HomePLANTS & ANIMALSMolecular & Computational biologyNew study reveals DNA maturations are random

New study reveals DNA maturations are random

University of California and Max Planck Institute for Developmental Biology scientists have said that a simple roadside weed hold the key to understanding and predicting DNA mutation.

The study was published in the journal Nature. This study can change our understanding of evolution. It can also help scientists breed better crops. It can also help humans fight cancer.

Mutations happens when DNA is damaged and left unrepaired. Scientists tried to find out if mutation was purely random or something deeper.

Scientists have spent three years sequencing the DNA of hundreds of Arabidopsis thaliana. This is a small and flowering weed. It has small genome comprising around 120 million base pairs.

Lab-grown plants yield many variations

Scientists grew specimens in a protected lab environment. This allowed plants with defects which may not have survived in nature to survive in a controlled space.

Hundreds of Arabidopsis thaliana plants revealed more than 1 million mutations. Scientists have seen mutations a nonrandom pattern.

Scientists found patches of the genome with low mutation rates. In those patches, they discovered an over-representation of essential genes. Like those involved in cell growth and gene expression.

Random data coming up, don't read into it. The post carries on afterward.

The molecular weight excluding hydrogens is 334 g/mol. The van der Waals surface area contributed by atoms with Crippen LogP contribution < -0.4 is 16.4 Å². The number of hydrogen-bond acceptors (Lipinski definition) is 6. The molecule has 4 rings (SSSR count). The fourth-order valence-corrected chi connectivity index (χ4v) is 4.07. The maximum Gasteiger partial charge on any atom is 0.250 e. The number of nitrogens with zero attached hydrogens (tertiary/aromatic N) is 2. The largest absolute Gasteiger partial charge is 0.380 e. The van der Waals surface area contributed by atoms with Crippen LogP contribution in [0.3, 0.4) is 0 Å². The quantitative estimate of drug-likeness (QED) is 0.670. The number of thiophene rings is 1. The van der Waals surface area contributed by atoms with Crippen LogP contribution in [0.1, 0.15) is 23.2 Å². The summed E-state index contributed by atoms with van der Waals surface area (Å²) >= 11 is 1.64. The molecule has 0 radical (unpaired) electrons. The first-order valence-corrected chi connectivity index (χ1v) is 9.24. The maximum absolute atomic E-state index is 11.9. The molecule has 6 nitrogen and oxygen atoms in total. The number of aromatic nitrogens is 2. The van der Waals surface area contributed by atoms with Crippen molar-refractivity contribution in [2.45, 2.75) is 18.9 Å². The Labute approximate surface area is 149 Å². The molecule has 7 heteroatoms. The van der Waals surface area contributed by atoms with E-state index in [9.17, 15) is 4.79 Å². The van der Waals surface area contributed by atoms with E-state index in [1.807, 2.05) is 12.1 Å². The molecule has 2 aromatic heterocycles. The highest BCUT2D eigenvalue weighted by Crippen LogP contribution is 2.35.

Plant evolved to protect itself

Researchers found the way DNA was wrapped around various types of proteins was a good predictor if a gene would mutate or not.

This study adds a surprising twist to Charles Darwin’s theory of evolution by natural selection. The study revealed that the plant has evolved to protect its genes from mutation to ensure survival.

Future uses

Scientists got to know why some regions of the genome mutate more than others. This will help breeders who rely on genetic variation to develop better crops. Scientists also can now better predict or develop new treatments for diseases like cancer.


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